Major League umpires will spend a vast majority of the year on the road and away from home. Hotels, airports, trains, planes and automobiles will be home to every umpire from March to October. This is an ongoing series entitled “Umpire Life on the Road”.
June 1, 2011 Day 81 on the road – When the Lights went out in
Georgia St. Louis
In the bottom of the 11th inning, with two outs and a runner at first base, the Giants were leading the Cardinals 7-5. On the 1-1 pitch, a bank of lights over home plate went out just as the catcher caught the pitch.
We have seen these light failures on occasion and typically the lights are the result of a bad breaker. The fix is to turn the bank off, let them cool and then restart them. Generally around a 15-20 minute delay. Due to the location of the malfunctioning lights being behind home plate, there was little alternative but to wait for the lights to come back on.
Had the lights not turned back on, and it was determined that the delay in repairing them would be either lengthy or unknown, the game would become a suspended game to be completed at a future date and time. The following rule would apply in this situation:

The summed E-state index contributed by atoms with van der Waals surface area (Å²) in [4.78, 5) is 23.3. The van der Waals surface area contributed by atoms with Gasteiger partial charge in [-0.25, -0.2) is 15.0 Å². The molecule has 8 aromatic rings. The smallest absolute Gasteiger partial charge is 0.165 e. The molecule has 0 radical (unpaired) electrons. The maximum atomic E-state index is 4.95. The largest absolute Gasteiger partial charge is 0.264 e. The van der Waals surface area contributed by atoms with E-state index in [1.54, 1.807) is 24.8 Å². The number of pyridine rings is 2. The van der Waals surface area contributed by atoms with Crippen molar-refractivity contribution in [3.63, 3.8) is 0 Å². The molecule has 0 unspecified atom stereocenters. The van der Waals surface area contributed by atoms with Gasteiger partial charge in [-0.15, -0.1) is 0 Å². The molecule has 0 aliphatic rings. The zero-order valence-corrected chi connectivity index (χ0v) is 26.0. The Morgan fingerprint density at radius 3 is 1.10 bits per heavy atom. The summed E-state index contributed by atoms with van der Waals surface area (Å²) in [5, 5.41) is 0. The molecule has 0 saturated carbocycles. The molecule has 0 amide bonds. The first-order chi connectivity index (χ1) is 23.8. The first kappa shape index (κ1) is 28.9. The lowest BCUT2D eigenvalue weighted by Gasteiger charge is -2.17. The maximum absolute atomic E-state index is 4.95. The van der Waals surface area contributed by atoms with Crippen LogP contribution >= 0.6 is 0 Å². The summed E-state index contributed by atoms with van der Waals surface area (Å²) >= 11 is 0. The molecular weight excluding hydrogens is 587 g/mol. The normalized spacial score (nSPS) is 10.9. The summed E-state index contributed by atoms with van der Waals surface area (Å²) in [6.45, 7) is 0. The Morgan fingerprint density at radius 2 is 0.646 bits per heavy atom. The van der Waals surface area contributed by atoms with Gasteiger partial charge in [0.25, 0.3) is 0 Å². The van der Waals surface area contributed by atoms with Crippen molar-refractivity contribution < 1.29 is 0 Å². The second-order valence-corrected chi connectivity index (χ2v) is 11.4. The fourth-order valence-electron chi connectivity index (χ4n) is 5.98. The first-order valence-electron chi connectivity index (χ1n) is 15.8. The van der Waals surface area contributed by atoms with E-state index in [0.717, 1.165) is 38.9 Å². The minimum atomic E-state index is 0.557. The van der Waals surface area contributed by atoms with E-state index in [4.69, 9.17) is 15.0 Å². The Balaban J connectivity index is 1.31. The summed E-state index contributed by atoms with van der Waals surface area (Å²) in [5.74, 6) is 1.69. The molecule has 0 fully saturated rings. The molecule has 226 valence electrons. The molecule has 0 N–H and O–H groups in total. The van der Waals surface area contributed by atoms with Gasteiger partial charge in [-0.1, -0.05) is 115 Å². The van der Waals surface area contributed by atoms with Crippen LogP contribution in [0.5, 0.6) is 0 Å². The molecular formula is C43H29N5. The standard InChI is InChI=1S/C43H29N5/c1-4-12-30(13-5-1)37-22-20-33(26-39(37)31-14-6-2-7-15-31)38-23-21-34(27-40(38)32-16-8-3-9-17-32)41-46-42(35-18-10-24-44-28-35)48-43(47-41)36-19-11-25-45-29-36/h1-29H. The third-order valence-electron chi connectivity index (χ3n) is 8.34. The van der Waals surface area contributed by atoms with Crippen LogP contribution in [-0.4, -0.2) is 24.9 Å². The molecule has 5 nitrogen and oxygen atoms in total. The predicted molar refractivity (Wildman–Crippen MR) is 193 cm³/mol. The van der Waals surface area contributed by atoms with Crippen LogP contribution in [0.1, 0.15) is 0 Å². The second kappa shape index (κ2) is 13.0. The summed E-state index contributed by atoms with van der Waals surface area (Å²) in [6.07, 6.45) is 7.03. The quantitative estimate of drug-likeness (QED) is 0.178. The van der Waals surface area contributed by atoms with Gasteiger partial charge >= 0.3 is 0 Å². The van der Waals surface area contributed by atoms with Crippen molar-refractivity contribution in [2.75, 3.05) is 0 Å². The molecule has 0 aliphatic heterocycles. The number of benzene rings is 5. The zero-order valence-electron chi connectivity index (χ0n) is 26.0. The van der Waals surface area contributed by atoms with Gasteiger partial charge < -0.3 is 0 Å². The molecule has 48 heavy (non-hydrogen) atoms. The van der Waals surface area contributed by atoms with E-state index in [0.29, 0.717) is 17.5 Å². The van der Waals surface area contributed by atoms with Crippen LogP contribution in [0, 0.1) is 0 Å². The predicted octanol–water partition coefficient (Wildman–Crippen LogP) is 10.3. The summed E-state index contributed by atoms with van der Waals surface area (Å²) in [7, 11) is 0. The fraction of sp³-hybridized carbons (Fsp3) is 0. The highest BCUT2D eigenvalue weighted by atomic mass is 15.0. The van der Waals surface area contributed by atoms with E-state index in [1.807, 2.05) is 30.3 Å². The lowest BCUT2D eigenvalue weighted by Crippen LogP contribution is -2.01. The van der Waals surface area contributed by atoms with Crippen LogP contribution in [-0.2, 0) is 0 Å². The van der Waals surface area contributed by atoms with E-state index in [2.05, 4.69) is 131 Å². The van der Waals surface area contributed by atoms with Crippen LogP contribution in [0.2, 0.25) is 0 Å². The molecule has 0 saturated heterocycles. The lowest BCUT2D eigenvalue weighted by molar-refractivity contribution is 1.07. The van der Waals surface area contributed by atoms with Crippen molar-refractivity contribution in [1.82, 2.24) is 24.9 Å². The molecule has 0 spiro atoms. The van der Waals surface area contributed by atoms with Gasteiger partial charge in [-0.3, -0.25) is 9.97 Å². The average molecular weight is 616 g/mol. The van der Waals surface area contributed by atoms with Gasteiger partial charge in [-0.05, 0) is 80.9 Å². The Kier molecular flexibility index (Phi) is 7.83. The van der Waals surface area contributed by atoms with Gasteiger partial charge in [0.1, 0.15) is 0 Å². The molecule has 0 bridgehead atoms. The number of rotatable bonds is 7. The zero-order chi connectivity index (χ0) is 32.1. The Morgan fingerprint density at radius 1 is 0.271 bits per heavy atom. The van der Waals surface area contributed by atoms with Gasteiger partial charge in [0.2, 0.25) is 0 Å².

Had a pitch or play been in progress and we could not follow such play due to the light failure, then the following rule interpretation would apply:
Play: Batter hits ball out of ballpark for home run. After the ball has left the park and runners are rounding the bases, light failure occurs. Ruling: When the lights are restored, runners are allowed to run bases in accordance with base-running rules.
The lights did come back on in just under 15 minutes, and play resumed. A single pitch was thrown and the final out was recorded to end the game. Myself and the crew leave the ballpark that night just a minute shy of our 82 second day on the road.